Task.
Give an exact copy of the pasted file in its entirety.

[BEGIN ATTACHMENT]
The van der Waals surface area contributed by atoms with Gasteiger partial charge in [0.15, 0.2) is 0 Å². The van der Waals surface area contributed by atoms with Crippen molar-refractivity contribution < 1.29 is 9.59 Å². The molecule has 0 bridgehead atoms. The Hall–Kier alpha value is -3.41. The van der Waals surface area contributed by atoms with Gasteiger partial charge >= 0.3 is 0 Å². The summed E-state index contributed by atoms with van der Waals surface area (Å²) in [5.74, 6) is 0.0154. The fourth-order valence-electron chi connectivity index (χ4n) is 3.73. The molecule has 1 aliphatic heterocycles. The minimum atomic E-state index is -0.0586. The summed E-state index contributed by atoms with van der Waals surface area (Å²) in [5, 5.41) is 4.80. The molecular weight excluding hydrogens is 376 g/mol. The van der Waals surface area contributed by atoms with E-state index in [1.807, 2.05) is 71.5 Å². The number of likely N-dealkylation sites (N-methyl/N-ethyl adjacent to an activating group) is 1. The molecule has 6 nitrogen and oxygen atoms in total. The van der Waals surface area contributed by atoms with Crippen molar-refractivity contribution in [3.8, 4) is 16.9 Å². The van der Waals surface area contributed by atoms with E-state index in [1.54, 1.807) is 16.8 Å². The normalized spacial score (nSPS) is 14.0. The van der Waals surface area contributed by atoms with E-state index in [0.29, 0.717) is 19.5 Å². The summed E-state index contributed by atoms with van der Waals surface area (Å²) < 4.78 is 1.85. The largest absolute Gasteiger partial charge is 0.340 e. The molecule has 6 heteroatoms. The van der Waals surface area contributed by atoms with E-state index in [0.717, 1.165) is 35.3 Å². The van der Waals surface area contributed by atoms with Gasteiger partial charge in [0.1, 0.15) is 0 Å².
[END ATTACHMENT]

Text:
The van der Waals surface area contributed by atoms with Gasteiger partial charge in [0.15, 0.2) is 0 Å². The van der Waals surface area contributed by atoms with Crippen molar-refractivity contribution < 1.29 is 9.59 Å². The molecule has 0 bridgehead atoms. The Hall–Kier alpha value is -3.41. The van der Waals surface area contributed by atoms with Gasteiger partial charge >= 0.3 is 0 Å². The summed E-state index contributed by atoms with van der Waals surface area (Å²) in [5.74, 6) is 0.0154. The fourth-order valence-electron chi connectivity index (χ4n) is 3.73. The molecule has 1 aliphatic heterocycles. The minimum atomic E-state index is -0.0586. The summed E-state index contributed by atoms with van der Waals surface area (Å²) in [5, 5.41) is 4.80. The molecular weight excluding hydrogens is 376 g/mol. The van der Waals surface area contributed by atoms with E-state index in [1.807, 2.05) is 71.5 Å². The number of likely N-dealkylation sites (N-methyl/N-ethyl adjacent to an activating group) is 1. The molecule has 6 nitrogen and oxygen atoms in total. The van der Waals surface area contributed by atoms with Crippen molar-refractivity contribution in [3.8, 4) is 16.9 Å². The van der Waals surface area contributed by atoms with E-state index in [1.54, 1.807) is 16.8 Å². The normalized spacial score (nSPS) is 14.0. The van der Waals surface area contributed by atoms with E-state index in [0.29, 0.717) is 19.5 Å². The summed E-state index contributed by atoms with van der Waals surface area (Å²) < 4.78 is 1.85. The largest absolute Gasteiger partial charge is 0.340 e. The molecule has 6 heteroatoms. The van der Waals surface area contributed by atoms with E-state index in [0.717, 1.165) is 35.3 Å². The van der Waals surface area contributed by atoms with Gasteiger partial charge in [0.1, 0.15) is 0 Å².